We arrive at certain destinations because of our decisions. Our choices are mostly a result of how we weighed our options. From Julia Galef’s interview, I learned that most advice is one size fits all but that the best advice helps one improve judgment.

Tom Peters stated, “The number one failings of CEOs: they don’t read enough”. I was so inspired by how much the mentors read and how many of them actually made time for reading in their schedule. Reading is absolutely critical. You can not avoid this if you desire growth. Reading is probably the most important career and life habit and is one strand that connects all the mentors. To be well prepared for all situations one must read a wide range of topics, even poetry.

3- Health.

In pursuit of success, you can’t ignore your health.  Resting is important, simply put: Uptime is as important as downtime and growth come from periods of rest.

Even if you don’t exercise you should at least make time to walk. Make it part of your life. Walk a little.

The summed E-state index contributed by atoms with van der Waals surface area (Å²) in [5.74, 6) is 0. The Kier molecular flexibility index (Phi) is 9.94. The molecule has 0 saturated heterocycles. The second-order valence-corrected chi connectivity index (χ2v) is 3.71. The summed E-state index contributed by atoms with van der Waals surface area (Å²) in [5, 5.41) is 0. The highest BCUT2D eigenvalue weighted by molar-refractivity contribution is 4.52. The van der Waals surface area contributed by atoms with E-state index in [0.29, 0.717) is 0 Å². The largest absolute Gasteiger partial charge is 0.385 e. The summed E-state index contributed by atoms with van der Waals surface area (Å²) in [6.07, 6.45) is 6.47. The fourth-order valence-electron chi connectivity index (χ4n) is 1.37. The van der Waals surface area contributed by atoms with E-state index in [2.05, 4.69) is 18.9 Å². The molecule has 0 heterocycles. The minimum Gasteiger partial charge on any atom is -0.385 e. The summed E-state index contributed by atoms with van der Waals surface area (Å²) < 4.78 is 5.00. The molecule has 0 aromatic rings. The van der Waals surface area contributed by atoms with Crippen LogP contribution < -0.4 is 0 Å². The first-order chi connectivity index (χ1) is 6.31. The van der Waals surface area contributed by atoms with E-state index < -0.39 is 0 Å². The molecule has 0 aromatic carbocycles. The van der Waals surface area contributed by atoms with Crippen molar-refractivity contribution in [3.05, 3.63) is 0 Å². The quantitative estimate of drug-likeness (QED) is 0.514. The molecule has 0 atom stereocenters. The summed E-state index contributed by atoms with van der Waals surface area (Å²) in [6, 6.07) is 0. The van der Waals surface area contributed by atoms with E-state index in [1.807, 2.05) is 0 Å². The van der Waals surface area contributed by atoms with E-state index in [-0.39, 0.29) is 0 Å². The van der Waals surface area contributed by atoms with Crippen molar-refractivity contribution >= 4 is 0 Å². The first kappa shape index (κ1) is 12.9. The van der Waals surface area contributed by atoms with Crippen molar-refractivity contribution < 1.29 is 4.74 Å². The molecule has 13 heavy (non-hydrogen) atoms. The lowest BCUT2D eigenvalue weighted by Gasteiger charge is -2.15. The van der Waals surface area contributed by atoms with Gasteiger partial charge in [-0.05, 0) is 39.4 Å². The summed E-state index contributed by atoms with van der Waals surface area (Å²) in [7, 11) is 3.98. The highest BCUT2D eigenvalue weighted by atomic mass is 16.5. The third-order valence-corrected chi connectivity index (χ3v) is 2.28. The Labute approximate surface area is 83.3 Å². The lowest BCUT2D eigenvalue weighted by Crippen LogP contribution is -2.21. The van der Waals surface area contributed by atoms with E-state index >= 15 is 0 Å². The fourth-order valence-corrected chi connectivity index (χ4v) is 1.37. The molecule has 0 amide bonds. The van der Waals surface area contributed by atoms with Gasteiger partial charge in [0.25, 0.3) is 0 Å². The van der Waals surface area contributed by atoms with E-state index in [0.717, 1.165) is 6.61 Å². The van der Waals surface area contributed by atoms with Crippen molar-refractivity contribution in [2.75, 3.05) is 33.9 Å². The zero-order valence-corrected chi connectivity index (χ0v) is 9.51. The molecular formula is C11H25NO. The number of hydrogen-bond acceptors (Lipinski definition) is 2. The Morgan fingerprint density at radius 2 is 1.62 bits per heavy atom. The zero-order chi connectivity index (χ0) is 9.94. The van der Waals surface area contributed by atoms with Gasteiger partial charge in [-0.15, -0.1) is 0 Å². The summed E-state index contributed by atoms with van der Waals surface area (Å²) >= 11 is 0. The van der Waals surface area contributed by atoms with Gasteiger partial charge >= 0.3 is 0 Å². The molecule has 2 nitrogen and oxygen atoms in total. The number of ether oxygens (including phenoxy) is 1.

Eating healthy is critical and sugar is toxic. Avoid sugar especially soda and juice.

The important things in life must be done in parallel: relationships, health, religion, work.

4 – Success

No success came overnight. Even if that is what the media would like you to believe.

It is possible to out-prepare any competition.

To future proof yourself, focus on personal resilience and emotional intelligence.

Choose opportunities based on the people you get to work with. Skate to where the puck is going and remember persistence is greater than talent.

To reach success Tom Peters said: Become a superstar, all-pro listener, read up on it, work on it, have a mentor grade you on it.